MILWAUKEE -- Another quality outing from starter Seth McClung and some Father's Day heroics from Mike Cameron lifted the Brewers to a close 4-2 victory over the Twins in the series finale on Sunday, helping Milwaukee avoid a sweep. "I was just trying to throw strikes and get ahead," McClung said. "Any time you get ahead in the count and you turn pretty good hitters into defensive hitters, it basically takes the bat out of their hands."
McClung (4-3) extended the current hot streak of the Brewers' starting rotation, as the team has put up 15 quality starts in the last 19 games. McClung allowed two runs on four hits, striking out four and walking none over his six innings of work.
"He did a nice job again tonight," Brewers manager Ned Yost said. "It's really impressive because he's changed his style a little bit. He is on the attack, working fast, trying to pitch to contact with good stuff and he's doing it. "He doesn't have a game plan, per se, except for work fast and stay with [catcher] Jason Kendall. He keeps it really simple and pitches to his strengths." McClung's performance and a big swing from Cameron gave Milwaukee its much-needed first Interleague win in front of the sellout crowd on Sunday afternoon. Cameron's sons were at Miller Park for Father's Day, and the slugger was able to put on quite a show for them. "It's always good," Cameron said. "It's been a couple of years since I've had them on Father's Day because I've been on the road. It was good to have them here and let them run around a little bit." Before Sunday's game, Brewers players and their families were able to relax and spend some quality time with their sons and daughters. "[It was good] to see all the kids out there, especially after two rough nights," Cameron said with a smile. "To have them come out here and loosen up everybody by running and chasing them around a bit is always good." Cameron's home run turned out to be the game-winner as the Brewers' bullpen -- Brian Shouse, Guillermo Mota and Salomon Torres -- worked three scoreless innings to preserve the win for McClung. Torres picked up his eighth save. Mota was especially effective, striking out the side in the eighth inning on 10 pitches, and Yost was equally impressed with Torres given that he'd pitched 2 1/3 innings on Saturday. McClung and Torres were not slated to have such large roles when the season began, but necessity moved them to their current roles, and Yost is pleased with the results. "[McClung and Torres] have both been pleasant surprises," Yost said. "They have been very effective." The Brewers tacked on an insurance run in the eighth on a Kendall RBI single that scored Cameron from second to make it 4-2. Milwaukee had an opportunity to break the game wide open, but Twins reliever Dennys Reyes struck out Gabe Kapler to end the inning. Overshadowed by the Brewers' win, Twins starter Scott Baker (2-2) was tagged with the loss, despite a good performance. The righty matched a career high with nine strikeouts, but still allowed the three Brewers' runs on seven hits over six innings. McClung was staked to an early 1-0 lead when the Brewers strung together three hits and a walk off Baker in the first inning. But Baker settled into a groove after that first inning, and in a big way. At one point, the Twins righty struck out five straight Brewers -- including four in the third inning. It was the first time an American League pitcher struck out four batters in an inning since Kazuhiro Sasaki did it for the Mariners in 2003. Prince Fielder struck out, but reached base on a wild pitch to make the rare four-strikeout inning possible. Ryan Braun, Fielder, Branyan and Cameron were all victims in the inning. But Baker would falter, and Cameron would make up for the strikeout. In his next at-bat, Cameron lifted a 1-0 pitch into the left-field bullpen for a home run to give the Brewers a 3-2 lead and the win. Every home run hit in the across the Major Leagues on Sunday garnered a $21,000 donation to support prostate cancer research. Entering play on Sunday, the initiative had raised over $2.2 million for the cause. The issue is very important to Cameron, whose family has been affected by the disease. "My dad was just diagnosed over this past season and he had a successful surgery, so these things hit home," Cameron said. "It's always important to remember those kinds of things. Today was double victorious for me." For more information on prostate cancer research, visit www.prostatecancerfoundation.org.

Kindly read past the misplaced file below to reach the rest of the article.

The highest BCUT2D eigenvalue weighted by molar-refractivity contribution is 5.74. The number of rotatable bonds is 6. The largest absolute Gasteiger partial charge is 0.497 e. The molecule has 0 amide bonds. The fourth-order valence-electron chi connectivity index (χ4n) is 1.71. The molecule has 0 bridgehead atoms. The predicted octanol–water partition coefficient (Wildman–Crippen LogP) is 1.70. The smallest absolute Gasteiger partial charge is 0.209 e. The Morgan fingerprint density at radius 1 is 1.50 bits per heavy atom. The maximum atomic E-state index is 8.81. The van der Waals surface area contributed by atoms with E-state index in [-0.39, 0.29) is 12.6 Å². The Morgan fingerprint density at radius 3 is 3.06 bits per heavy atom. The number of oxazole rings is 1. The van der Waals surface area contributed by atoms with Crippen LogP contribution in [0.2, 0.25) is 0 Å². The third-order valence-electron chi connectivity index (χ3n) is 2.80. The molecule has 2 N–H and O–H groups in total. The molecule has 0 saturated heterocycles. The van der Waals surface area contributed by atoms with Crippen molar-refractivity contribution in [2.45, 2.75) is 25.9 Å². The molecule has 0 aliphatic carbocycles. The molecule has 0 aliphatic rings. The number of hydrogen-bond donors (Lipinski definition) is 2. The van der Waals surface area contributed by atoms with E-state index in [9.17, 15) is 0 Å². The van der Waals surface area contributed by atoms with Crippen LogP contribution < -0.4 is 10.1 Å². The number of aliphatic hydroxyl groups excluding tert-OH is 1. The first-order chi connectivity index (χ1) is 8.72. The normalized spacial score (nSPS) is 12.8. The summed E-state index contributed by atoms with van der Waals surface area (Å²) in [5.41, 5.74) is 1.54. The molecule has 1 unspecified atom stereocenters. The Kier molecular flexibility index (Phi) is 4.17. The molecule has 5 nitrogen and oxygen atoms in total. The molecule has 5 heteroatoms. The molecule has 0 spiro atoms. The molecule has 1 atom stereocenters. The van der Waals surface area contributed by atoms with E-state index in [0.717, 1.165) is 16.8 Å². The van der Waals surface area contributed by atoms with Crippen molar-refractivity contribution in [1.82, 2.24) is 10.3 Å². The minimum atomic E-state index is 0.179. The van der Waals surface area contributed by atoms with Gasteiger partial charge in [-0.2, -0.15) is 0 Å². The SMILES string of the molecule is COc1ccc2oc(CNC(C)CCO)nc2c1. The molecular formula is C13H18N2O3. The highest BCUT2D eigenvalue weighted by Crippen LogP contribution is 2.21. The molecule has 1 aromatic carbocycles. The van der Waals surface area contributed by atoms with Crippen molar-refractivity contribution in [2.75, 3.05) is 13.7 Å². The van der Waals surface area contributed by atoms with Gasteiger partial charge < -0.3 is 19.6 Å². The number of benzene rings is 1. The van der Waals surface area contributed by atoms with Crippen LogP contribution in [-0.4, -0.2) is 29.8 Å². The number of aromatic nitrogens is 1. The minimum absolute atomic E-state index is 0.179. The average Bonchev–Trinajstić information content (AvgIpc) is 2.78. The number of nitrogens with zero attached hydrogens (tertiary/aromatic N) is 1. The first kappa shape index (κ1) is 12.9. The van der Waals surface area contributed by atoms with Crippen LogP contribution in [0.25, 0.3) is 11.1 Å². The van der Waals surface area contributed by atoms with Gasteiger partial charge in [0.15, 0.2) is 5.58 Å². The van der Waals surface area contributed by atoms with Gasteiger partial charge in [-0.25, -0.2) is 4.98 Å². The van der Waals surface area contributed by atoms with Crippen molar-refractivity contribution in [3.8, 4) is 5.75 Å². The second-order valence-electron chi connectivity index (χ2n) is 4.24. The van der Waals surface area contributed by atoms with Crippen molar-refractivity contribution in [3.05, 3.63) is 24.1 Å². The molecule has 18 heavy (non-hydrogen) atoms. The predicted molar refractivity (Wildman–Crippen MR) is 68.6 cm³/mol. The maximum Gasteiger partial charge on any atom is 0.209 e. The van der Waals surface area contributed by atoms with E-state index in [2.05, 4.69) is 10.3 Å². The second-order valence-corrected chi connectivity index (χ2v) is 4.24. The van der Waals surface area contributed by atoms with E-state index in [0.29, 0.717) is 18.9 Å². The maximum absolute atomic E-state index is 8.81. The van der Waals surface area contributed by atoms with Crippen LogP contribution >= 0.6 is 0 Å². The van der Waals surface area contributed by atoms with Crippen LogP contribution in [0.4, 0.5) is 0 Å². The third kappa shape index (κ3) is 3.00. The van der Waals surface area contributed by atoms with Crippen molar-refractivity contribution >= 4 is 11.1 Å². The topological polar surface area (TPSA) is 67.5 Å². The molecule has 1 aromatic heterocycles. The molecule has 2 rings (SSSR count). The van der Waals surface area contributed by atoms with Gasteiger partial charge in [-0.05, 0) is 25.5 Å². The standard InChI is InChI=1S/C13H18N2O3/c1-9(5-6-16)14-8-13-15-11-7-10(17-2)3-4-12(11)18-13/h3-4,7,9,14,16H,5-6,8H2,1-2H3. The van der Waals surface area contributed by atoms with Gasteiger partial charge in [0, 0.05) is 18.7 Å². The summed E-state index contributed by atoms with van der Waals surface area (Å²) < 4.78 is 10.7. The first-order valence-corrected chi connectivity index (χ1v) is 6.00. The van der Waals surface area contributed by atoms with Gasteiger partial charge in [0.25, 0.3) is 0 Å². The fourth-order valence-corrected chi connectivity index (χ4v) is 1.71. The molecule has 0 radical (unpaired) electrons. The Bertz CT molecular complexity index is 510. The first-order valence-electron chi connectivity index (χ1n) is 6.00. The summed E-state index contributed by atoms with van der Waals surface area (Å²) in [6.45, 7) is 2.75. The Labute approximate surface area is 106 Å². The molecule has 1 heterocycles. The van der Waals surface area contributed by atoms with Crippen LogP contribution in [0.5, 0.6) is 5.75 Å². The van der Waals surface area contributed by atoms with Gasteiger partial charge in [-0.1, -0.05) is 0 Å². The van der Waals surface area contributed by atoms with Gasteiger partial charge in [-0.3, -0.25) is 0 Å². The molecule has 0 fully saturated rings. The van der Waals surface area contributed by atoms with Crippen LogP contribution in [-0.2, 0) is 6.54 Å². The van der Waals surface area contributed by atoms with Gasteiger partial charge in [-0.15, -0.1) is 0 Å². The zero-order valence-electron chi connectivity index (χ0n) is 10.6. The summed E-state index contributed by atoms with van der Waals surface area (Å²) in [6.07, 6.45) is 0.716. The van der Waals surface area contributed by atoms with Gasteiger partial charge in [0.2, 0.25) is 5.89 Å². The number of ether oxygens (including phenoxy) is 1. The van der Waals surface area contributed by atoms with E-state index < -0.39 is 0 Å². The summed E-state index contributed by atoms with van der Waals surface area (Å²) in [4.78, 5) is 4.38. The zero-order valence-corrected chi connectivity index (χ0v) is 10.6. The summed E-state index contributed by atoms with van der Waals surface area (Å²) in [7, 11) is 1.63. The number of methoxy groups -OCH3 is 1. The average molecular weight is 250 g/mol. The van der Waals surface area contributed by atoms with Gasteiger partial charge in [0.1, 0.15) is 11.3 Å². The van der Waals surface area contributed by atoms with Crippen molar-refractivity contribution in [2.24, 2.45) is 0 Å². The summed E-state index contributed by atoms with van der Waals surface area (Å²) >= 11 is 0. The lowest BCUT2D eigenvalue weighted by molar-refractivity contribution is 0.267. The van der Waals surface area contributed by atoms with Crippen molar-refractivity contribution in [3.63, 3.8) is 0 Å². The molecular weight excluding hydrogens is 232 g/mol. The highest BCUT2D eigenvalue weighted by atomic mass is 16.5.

Dave Fultz is an associate reporter for MLB.com. This story was not subject to the approval of Major League Baseball or its clubs.